How to Build a Prize Wheel

Save
Prize wheels and games of chance can increase crowds at an event.
Prize wheels and games of chance can increase crowds at an event. (Image: Photo by millermz (License: Creative Commons Attribution))

Nothing attracts a healthy crowd like a prize wheel. Games of chance can be fun for all ages, and when used at your station in a business event or a fair, they can increase interest in your goods and services. A fully decorated homemade prize wheel not only costs less than a store-bought assembly, but it can offer quaint design to your next event, ensuring great crowds that will have fun.

Things You'll Need

  • Prize Wheel Assembly:
  • 4-foot by 4-foot section of 3/4-inch plywood
  • 4-inch wood dowels
  • 1/2-inch lag bolt, 2 to 3 inches in length
  • Washers (6)
  • Jigsaw
  • 3-foot section of string
  • Sandpaper
  • Stand Assembly:
  • 4-foot long section of 2x4
  • Circular saw
  • Flapper Assembly:
  • 4-inch long leather piece
  • Wood scraps, preferably 2-1/2 inches long by 1-1/2 inch wide (2)
  • Other Materials:
  • Cordless drill
  • Drill bits (3/8-inch, 5/8-inch, or comparable)
  • 2-inch screws
  • Ratchet wrench
  • Tape measure
  • Wood glue
  • Pencil
  • Tack
  • Decorative materials
  • Different color paints

Draw a circle on the plywood to establish the size of your prize wheel. Tack a 3-foot piece of string to the center of the 3/4-inch plywood. Secure the other end of that string to a pencil. Carefully trace a circle, making sure to keep the same amount of pull on the string to maintain circular shape. Use a jigsaw to cut out the shape, and sand any rough or misshapen edges.

Mark out the pie sections of the wheel. Use a pencil and make a plus sign on the wheel by drawing a line going top to bottom through the center, then another line going left to right through the center. How many prize sections you want is up to you, but at least eight is ideal for a basic prize wheel. Make sure to measure the sections evenly, and mark them with a pencil going from one side to the other, straight through the center of the wheel. At this point, paint and decorate your prize wheel to your liking.

Attach the wood dowels to the prize wheel. This will allow the spinner to stop and point at a specific section. The ideal setup for wood dowels on a prize wheel is one dowel for each line that separates a pie section, as well as one in the middle of each pie section. Dowels should be placed at or near the circumference of the wheel.

Measure the diameter of your prize wheel. This will create the dimensions of the base. The base will be an X-shaped piece of wood cut from a 2x4, with a stand reaching up through the middle. Cut one section of 2x4 into the length of the wheel's diameter, about 1 to 1 1/2 inches wide. This will run parallel to the prize wheel.

Create the other half of the base by cutting two equal sections of 2x4 that will fit around the center of the first base support, perpendicular to the prize wheel. Make sure to account for the width of the first support in determining the length of the two pieces of 2x4 that will make the second support. Attach the first leg of the second support to the center of the first support using wood glue and 2-inch screws. Repeat the same procedure for the other side, drilling at an angle through the first support.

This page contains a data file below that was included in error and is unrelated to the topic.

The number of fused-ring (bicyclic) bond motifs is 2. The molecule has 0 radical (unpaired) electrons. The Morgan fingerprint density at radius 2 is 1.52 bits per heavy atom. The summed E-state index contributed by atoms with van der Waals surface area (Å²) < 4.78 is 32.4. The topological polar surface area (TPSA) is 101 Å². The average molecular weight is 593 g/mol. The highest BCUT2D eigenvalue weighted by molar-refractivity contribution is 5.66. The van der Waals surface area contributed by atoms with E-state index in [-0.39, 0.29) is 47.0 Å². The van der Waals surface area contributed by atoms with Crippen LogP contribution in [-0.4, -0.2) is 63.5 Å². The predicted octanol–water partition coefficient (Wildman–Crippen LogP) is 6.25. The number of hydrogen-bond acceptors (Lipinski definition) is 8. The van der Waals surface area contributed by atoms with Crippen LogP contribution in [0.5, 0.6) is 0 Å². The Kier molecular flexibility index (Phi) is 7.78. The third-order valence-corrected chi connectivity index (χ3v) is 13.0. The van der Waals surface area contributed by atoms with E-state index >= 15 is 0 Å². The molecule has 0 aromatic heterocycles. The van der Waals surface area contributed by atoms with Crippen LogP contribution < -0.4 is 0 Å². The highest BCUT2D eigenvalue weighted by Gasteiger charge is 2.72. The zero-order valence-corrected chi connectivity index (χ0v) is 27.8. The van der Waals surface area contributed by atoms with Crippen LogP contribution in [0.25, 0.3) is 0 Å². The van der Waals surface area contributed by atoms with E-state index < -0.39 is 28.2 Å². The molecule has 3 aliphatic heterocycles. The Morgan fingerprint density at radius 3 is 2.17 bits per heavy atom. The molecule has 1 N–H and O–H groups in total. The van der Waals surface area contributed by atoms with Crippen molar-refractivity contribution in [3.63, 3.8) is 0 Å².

Make the stand that will attach to both the wheel and the base. Cut one more section of 2x4 the length of the prize wheel's diameter plus 12 inches, to leave room for spinning and the flapper. Make it the same width as the base supports. Stand it straight up in the center of the X shape created by the supports, and secure with wood glue and a 2-inch screw. If you are decorating or painting the supports and stand, do so at this point.

Drill the holes that will allow you to mount the wheel to the stand. Measure the radius of your wheel. Measure the same distance down from the stand, plus four inches. This will allow space for the flapper above the wheel. Mark the position with the pencil. Drill a pilot hole into the mark on the stand using the 3/8-inch drill bit. Drill through the center of the wheel with the 5/8-inch drill bit. The 1/2-inch bolt should fit snugly into the stand, while allowing the prize wheel to spin freely.

Thread three washers onto the top of the lag bolt. Thread the prize wheel over the three washers. Thread the other three washers over the prize wheel. Secure the lag bolt into the pilot hole on the stand using a ratchet wrench. Tighten so that the washers are not moving loosely, but the prize wheel can spin as freely as possible.

Use scraps of leftover wood and your leather to create the flapper. Take two pieces of wood long enough to attach to the stand and reach beyond the prize wheel slightly. This will probably be about 2 to 2-1/2 inches. The combined thickness of the two wood pieces, which you will be screwing together, should be greater than 2 inches to ensure that screws you use will not be exposed. Place leather scrap between wood pieces and create a clamp by attaching the two wood pieces with wood glue and 2-inch screws, securing the leather flap. Leather flap should be able to hang down over prize wheel easily.

Attach the flapping unit to the top of the stand using wood glue and 2-inch screws. It should be high enough to allow the wheel to spin freely, but low enough to allow the leather piece to catch the wood dowels.

Tips & Warnings

  • Use a variety of different prizes to increase interest in your prize wheel. Classic favorites include stuffed animals, vouchers for goods or services, or good old-fashioned money.
  • Always take the proper precautions when working with power tools.

Related Searches

Promoted By Zergnet

Comments

You May Also Like

Related Searches

Check It Out

DIY Wood Transfer Christmas Ornaments

M
Is DIY in your DNA? Become part of our maker community.
Submit Your Work!